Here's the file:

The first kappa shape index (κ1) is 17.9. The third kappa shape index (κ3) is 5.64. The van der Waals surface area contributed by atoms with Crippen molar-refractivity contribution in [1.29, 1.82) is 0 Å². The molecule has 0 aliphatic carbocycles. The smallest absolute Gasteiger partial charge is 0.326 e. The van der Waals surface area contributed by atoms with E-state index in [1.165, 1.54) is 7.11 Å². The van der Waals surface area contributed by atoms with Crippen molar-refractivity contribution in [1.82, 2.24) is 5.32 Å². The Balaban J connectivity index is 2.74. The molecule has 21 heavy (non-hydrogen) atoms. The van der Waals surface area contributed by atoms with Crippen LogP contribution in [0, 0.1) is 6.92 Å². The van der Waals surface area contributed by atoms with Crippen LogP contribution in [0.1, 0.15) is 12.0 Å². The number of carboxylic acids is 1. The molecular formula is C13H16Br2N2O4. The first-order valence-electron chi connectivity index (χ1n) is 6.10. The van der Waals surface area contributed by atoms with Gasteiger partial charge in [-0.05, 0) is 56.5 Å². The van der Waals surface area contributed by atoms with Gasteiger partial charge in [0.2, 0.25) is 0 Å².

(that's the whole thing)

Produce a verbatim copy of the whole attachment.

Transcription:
The first kappa shape index (κ1) is 17.9. The third kappa shape index (κ3) is 5.64. The van der Waals surface area contributed by atoms with Crippen molar-refractivity contribution in [1.29, 1.82) is 0 Å². The molecule has 0 aliphatic carbocycles. The smallest absolute Gasteiger partial charge is 0.326 e. The van der Waals surface area contributed by atoms with E-state index in [1.165, 1.54) is 7.11 Å². The van der Waals surface area contributed by atoms with Crippen molar-refractivity contribution in [1.82, 2.24) is 5.32 Å². The Balaban J connectivity index is 2.74. The molecule has 21 heavy (non-hydrogen) atoms. The van der Waals surface area contributed by atoms with Crippen LogP contribution in [0, 0.1) is 6.92 Å². The van der Waals surface area contributed by atoms with Crippen LogP contribution in [0.1, 0.15) is 12.0 Å². The number of carboxylic acids is 1. The molecular formula is C13H16Br2N2O4. The first-order valence-electron chi connectivity index (χ1n) is 6.10. The van der Waals surface area contributed by atoms with Gasteiger partial charge in [-0.05, 0) is 56.5 Å². The van der Waals surface area contributed by atoms with Gasteiger partial charge in [0.2, 0.25) is 0 Å².